Tips and Documentation
Aside Posted on
New from Minnesota Population Center IPUMS
Differentially Private Census Data
To help data users assess the impacts of differential privacy, the Census Bureau has released 2010 demonstration data products, which supply differentially private versions of 2010 data. To facilitate comparisons between the original and differentially private 2010 data, we provide both versions joined together in a simplified format through the links below.
Find it here: https://www.nhgis.org/differentially-private-2010-census-data
The steering committees of the Census Information Centers (CIC), Federal-State Cooperative for Population Estimates (FSCPE), and State Data Centers (SDC) transmitted a letter, on Nov. 27, 2019, to Census Director Dillingham. This letter outlines our questions and concerns regarding the Census Bureau’s move to a new Differential Privacy Disclosure Avoidance System (DAS).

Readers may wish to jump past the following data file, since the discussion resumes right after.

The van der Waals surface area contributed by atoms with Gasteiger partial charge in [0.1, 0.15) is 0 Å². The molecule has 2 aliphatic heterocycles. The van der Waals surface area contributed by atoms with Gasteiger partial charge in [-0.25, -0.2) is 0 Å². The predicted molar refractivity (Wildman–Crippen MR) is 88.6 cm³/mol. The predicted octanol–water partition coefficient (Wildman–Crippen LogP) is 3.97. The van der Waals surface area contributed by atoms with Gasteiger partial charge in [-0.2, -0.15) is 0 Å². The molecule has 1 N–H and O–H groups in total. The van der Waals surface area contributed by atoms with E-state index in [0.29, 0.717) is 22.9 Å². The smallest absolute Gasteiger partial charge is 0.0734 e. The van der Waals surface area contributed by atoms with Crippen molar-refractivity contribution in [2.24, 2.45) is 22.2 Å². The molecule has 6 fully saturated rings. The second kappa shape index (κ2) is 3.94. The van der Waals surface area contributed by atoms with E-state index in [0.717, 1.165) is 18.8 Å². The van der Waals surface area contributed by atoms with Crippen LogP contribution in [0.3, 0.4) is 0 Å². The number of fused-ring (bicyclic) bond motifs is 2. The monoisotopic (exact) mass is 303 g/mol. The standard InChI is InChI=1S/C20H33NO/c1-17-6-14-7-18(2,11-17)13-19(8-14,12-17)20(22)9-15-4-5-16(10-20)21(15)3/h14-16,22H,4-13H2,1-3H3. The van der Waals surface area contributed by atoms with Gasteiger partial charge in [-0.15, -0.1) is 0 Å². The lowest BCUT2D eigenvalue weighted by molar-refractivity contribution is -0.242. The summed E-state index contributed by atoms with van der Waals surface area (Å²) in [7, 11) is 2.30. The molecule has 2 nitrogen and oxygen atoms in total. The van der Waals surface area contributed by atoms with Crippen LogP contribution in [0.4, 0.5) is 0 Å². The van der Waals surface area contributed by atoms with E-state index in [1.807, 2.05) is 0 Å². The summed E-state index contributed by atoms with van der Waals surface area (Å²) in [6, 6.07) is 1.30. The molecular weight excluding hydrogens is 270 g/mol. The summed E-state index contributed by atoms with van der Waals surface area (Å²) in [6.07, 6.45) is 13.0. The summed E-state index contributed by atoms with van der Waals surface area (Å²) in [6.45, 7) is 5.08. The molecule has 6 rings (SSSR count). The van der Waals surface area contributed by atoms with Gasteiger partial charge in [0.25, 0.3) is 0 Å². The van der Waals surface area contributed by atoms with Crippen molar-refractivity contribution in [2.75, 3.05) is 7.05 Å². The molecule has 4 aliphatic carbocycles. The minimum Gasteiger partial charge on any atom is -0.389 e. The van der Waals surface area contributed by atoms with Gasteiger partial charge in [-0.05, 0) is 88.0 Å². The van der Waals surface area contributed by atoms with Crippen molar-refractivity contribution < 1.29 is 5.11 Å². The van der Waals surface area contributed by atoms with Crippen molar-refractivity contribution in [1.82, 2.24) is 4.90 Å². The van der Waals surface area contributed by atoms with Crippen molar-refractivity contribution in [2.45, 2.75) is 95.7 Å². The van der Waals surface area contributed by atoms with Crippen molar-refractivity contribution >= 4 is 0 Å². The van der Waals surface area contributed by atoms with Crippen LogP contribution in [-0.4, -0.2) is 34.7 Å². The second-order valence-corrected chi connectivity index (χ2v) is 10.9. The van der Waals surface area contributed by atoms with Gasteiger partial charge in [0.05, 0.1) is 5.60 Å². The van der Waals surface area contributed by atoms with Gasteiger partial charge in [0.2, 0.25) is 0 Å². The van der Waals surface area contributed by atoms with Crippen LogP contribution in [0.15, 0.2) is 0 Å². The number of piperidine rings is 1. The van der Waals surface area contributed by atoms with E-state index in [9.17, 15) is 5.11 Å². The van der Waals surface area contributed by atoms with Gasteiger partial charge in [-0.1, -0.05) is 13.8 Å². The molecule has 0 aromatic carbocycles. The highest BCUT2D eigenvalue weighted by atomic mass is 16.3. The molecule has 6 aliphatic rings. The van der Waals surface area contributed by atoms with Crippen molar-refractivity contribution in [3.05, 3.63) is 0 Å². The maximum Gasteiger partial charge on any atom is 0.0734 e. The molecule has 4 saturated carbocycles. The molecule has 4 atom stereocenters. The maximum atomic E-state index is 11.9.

When: Wed., December 4, 2:00 Eastern (11:00 Pacific). The webinar will be 90 minutes.
Presentation slidedecks are now available:
- Census implementing new disclosure avoidance methods with 2020 Census public data products (Beth Jarosz)
- Overview of Differential Privacy, effects on data accuracy, examples based on Census’s decennial demonstration data tables (David Van Riper)
- Proposed data products, what tables will be available (Jan Vink)
- How you can review the demonstration data tables now online (Beth and Jan)
- Suggested next steps, and opportunities for feedback (Todd Graham)
Presenters for this webinar are:
- Jan Vink, research specialist at Cornell Program on Applied Demographics
- Dave Van Riper, spatial analysis director at Univ of Minnesota Population Center
- Beth Jarsoz, demographer at Population Reference Bureau
- Todd Graham, principal demographer at Metropolitan Council of the Twin Cities.
Thanks to Jenn Shultz, Pennsylvania State Data Center for hosting this webinar meeting.